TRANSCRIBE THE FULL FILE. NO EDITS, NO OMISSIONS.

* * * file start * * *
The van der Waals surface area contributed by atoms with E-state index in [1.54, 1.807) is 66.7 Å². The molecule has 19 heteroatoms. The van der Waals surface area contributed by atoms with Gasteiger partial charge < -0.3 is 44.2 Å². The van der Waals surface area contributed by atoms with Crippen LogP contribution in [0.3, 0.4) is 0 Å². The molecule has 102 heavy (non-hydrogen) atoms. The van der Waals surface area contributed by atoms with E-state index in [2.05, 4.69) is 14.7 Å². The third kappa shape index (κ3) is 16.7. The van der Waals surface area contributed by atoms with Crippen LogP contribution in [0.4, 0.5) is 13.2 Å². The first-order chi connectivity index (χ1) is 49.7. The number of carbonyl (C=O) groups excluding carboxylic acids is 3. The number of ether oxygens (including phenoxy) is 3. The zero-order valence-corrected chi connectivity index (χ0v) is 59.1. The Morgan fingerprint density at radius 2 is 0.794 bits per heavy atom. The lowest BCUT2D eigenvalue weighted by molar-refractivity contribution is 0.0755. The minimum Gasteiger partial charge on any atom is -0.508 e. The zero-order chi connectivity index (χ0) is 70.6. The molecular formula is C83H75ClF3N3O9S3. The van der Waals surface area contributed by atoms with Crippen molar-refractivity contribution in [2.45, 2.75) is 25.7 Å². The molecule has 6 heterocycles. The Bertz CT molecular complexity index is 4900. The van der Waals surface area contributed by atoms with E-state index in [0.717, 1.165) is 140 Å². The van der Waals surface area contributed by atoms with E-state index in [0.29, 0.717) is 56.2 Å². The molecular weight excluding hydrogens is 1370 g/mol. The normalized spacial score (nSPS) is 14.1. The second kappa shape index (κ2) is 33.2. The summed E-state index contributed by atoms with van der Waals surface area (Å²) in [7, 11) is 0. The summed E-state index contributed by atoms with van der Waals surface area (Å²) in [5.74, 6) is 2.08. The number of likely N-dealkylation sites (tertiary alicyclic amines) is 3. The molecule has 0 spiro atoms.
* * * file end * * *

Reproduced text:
The van der Waals surface area contributed by atoms with E-state index in [1.54, 1.807) is 66.7 Å². The molecule has 19 heteroatoms. The van der Waals surface area contributed by atoms with Gasteiger partial charge < -0.3 is 44.2 Å². The van der Waals surface area contributed by atoms with Crippen LogP contribution in [0.3, 0.4) is 0 Å². The molecule has 102 heavy (non-hydrogen) atoms. The van der Waals surface area contributed by atoms with E-state index in [2.05, 4.69) is 14.7 Å². The third kappa shape index (κ3) is 16.7. The van der Waals surface area contributed by atoms with Crippen LogP contribution in [0.4, 0.5) is 13.2 Å². The first-order chi connectivity index (χ1) is 49.7. The number of carbonyl (C=O) groups excluding carboxylic acids is 3. The number of ether oxygens (including phenoxy) is 3. The zero-order valence-corrected chi connectivity index (χ0v) is 59.1. The Morgan fingerprint density at radius 2 is 0.794 bits per heavy atom. The lowest BCUT2D eigenvalue weighted by molar-refractivity contribution is 0.0755. The minimum Gasteiger partial charge on any atom is -0.508 e. The zero-order chi connectivity index (χ0) is 70.6. The molecular formula is C83H75ClF3N3O9S3. The van der Waals surface area contributed by atoms with Crippen molar-refractivity contribution in [2.45, 2.75) is 25.7 Å². The molecule has 6 heterocycles. The Bertz CT molecular complexity index is 4900. The van der Waals surface area contributed by atoms with E-state index in [0.717, 1.165) is 140 Å². The van der Waals surface area contributed by atoms with E-state index in [0.29, 0.717) is 56.2 Å². The molecular weight excluding hydrogens is 1370 g/mol. The normalized spacial score (nSPS) is 14.1. The second kappa shape index (κ2) is 33.2. The summed E-state index contributed by atoms with van der Waals surface area (Å²) in [7, 11) is 0. The summed E-state index contributed by atoms with van der Waals surface area (Å²) in [5.74, 6) is 2.08. The number of likely N-dealkylation sites (tertiary alicyclic amines) is 3. The molecule has 0 spiro atoms.